The diagnosis of the presence of an enlarged thymus by percussion, I believe, has been considered by most physicians to be a difficult and uncertain performance.. Therefore, the advent of roentgen ray was hailed and is generally still believed to be a safe and dependable diagnostic method as applied to the thymus.
An experience during the past winter has convinced me that the diagnosis of an enlarged thymus with the aid of the roentgen ray is also liable frequently to be very uncertain and to be a source of erroneous interpretations and findings.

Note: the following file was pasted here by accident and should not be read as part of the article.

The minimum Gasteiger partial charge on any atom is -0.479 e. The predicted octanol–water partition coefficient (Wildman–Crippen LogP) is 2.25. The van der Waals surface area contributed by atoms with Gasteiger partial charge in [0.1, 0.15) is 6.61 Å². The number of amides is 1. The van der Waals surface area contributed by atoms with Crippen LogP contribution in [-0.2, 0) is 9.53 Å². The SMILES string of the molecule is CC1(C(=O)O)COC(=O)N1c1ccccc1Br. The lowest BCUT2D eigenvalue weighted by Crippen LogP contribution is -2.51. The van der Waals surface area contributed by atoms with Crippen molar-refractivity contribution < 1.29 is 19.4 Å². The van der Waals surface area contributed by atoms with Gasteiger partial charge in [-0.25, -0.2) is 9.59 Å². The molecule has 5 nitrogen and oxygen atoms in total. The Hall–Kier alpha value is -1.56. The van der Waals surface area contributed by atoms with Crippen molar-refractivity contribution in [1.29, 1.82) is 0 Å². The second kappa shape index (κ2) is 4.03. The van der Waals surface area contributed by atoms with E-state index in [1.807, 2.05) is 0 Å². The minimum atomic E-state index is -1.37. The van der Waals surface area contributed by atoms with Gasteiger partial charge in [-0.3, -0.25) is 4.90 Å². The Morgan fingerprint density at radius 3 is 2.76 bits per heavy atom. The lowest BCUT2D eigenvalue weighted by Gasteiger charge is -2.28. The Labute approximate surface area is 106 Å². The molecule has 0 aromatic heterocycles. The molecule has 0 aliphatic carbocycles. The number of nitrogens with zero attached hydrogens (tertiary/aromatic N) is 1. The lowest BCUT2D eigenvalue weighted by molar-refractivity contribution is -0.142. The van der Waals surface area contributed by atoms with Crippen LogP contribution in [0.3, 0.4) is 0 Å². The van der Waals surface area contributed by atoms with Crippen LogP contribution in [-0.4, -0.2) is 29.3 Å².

A brief recapitulation of this experience will bring out the interesting points.
REPORT OF CASE
In July, 1919, in the absence of the family physician in the army, I was called to atttend the child of a colleague, whose skin was scaly and itchy and who was breathing with difficulty. The boy, 12 months old, was quite